Everyone is a Nutritionist or "Nutrition Expert" these days. I do want to take a quick minute to explain the difference between a Registered Dietitian & a "Nutritionist."
A Registered Dietitian (R.D) is a food & nutrition expert that is regulated by the American Dietetic Association & the Center for Dietetic Registration. There are strict pre-requisites, including years of biochemistry & a year long internship at a hospital. Finally, a national exam that some study months for (me). While practicing as a Dietitian, there are continuing education credits that must be completed in order to keep your license.
The term Nutritionist is not regulated by anyone. Some do have years of education but others only have weekend courses in nutrition. I like to compare it to cooking - there is a trained Chef and then someone who likes to cook. Just because you can cook, doesn't mean you are an expert.
Below is a section taken from the American Dietetic Association on the benefits of seeing a Dietitian:
The highest level of nutrition counseling. Anyone can call themself a nutritionist, but only a registered dietitian (RD) or registered dietitian nutritionist (RDN) has completed multiple layers of education and training established by the Academy of Nutrition and Dietetics. In addition to holding a bachelor's degree, an RD or RDN must fulfill a specially designed, accredited nutrition curriculum, pass a rigorous registration exam, and complete an extensive supervised program of practice at a health care facility, foodservice organization or community agency. What's more, roughly half of all RDs and RDNs hold graduate degrees and many have certifications in specialized fields, such as sports, pediatric, renal, oncology or gerontological nutrition.
Personally tailored advice. When you see an RD or RDN, the last thing you'll get is one-size-fits-all diet advice. "A dietitian is like an investigator seeking to learn about your current and desired state of health," says McDaniel. "At your initial visit, expect to do a lot of talking while the dietitian does a lot of listening." After learning about your health history, favorite foods, eating and exercise habits, an RD or RDN will help you set goals and prioritize. Follow-up visits will focus on maintenance and monitoring your progress.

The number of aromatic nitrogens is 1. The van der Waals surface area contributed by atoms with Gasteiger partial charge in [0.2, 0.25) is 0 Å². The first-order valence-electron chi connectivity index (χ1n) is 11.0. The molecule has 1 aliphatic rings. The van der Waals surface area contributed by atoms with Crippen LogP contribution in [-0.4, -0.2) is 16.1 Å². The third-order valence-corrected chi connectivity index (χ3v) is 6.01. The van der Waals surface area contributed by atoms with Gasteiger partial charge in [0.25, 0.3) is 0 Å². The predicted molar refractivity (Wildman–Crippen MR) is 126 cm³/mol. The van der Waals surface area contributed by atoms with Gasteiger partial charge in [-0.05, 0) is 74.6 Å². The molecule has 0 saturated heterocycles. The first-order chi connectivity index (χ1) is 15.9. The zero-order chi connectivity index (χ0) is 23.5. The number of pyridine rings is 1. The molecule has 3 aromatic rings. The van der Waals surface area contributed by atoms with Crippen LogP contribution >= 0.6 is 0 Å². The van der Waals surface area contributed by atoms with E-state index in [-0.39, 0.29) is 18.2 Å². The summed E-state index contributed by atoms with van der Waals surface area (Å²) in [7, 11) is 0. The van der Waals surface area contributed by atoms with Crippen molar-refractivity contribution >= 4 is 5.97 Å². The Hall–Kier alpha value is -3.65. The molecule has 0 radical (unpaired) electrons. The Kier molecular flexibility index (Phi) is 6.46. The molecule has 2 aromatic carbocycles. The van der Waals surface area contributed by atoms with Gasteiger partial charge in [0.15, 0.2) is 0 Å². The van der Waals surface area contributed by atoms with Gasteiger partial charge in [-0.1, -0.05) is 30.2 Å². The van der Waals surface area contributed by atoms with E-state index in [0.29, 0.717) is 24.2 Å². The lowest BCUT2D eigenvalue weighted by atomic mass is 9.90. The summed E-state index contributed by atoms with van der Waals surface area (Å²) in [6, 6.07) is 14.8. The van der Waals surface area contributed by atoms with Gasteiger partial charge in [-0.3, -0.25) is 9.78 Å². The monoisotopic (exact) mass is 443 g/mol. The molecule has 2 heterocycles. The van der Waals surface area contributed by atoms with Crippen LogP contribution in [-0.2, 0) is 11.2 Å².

Help managing chronic diseases. If you have high cholesterol, high blood pressure, diabetes or cancer it can be hard to know what to eat. "An RD [or RDN] can review your lab results with you, help you understand your condition and provide education about the nutrients that affect it," says Angela Ginn, RDN, a spokesperson for the Academy. "Then, he or she will help you create an eating plan that includes all the important nutrients that can help you manage your condition."
Guidance navigating food allergies, sensitivities and intolerances. When you suffer from conditions such as celiac disease, food allergies or lactose intolerance, it's easy to be overwhelmed by what you think you can't eat. That can translate into a boring diet and may even lead to nutrient deficiencies. An RD or RDN can teach you how to read food labels so you’ll know which ingredients to avoid and a help you find substitutions to keep your diet balanced and tasty, too.
A weight loss program that really works. Fad diets may sound like the quick ticket to weight loss, but they rarely work for very long. A registered dietitian or registered dietitian nutritionist will partner with you to develop a safe, effective weight loss plan that you can stick with for the long haul. To guide and motivate you, an RD or RDN will use creative and out-of-the-box strategies to help with meal planning, grocery shopping, food journaling and mindful eating.
Anyhow, this is not knocking down anyone who drinks green juice while reading nutrition & wellness books because I think we need to raise the awareness of just how important food really is. Food is medicine. This is just to clear up any confusion.